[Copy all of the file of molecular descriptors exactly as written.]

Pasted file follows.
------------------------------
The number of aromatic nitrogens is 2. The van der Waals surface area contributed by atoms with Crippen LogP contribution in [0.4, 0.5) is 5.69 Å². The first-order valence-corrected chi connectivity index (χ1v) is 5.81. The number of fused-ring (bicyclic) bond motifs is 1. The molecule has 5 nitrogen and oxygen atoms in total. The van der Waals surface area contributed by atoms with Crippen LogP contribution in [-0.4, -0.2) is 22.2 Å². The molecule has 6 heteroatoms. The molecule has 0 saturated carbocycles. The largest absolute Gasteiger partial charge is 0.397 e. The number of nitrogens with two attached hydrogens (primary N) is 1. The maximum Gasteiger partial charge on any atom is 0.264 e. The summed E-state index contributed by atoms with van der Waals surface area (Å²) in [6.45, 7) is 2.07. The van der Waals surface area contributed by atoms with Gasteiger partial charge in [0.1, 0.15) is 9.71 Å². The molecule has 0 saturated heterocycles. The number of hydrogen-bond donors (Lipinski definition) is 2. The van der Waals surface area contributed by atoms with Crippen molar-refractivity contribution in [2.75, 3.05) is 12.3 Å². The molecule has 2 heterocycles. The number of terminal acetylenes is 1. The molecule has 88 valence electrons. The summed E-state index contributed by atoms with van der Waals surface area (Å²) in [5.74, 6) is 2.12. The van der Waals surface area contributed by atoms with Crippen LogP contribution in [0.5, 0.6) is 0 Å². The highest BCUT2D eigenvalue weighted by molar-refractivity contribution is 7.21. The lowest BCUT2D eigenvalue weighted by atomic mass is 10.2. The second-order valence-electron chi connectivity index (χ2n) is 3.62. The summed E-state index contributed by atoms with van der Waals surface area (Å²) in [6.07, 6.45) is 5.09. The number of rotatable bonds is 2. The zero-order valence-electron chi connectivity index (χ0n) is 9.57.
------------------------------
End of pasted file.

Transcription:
The number of aromatic nitrogens is 2. The van der Waals surface area contributed by atoms with Crippen LogP contribution in [0.4, 0.5) is 5.69 Å². The first-order valence-corrected chi connectivity index (χ1v) is 5.81. The number of fused-ring (bicyclic) bond motifs is 1. The molecule has 5 nitrogen and oxygen atoms in total. The van der Waals surface area contributed by atoms with Crippen LogP contribution in [-0.4, -0.2) is 22.2 Å². The molecule has 6 heteroatoms. The molecule has 0 saturated carbocycles. The largest absolute Gasteiger partial charge is 0.397 e. The number of nitrogens with two attached hydrogens (primary N) is 1. The maximum Gasteiger partial charge on any atom is 0.264 e. The summed E-state index contributed by atoms with van der Waals surface area (Å²) in [6.45, 7) is 2.07. The van der Waals surface area contributed by atoms with Gasteiger partial charge in [0.1, 0.15) is 9.71 Å². The molecule has 0 saturated heterocycles. The number of hydrogen-bond donors (Lipinski definition) is 2. The van der Waals surface area contributed by atoms with Crippen molar-refractivity contribution in [2.75, 3.05) is 12.3 Å². The molecule has 2 heterocycles. The number of terminal acetylenes is 1. The molecule has 88 valence electrons. The summed E-state index contributed by atoms with van der Waals surface area (Å²) in [5.74, 6) is 2.12. The van der Waals surface area contributed by atoms with Crippen LogP contribution in [0.5, 0.6) is 0 Å². The highest BCUT2D eigenvalue weighted by molar-refractivity contribution is 7.21. The lowest BCUT2D eigenvalue weighted by atomic mass is 10.2. The second-order valence-electron chi connectivity index (χ2n) is 3.62. The summed E-state index contributed by atoms with van der Waals surface area (Å²) in [6.07, 6.45) is 5.09. The number of rotatable bonds is 2. The zero-order valence-electron chi connectivity index (χ0n) is 9.57.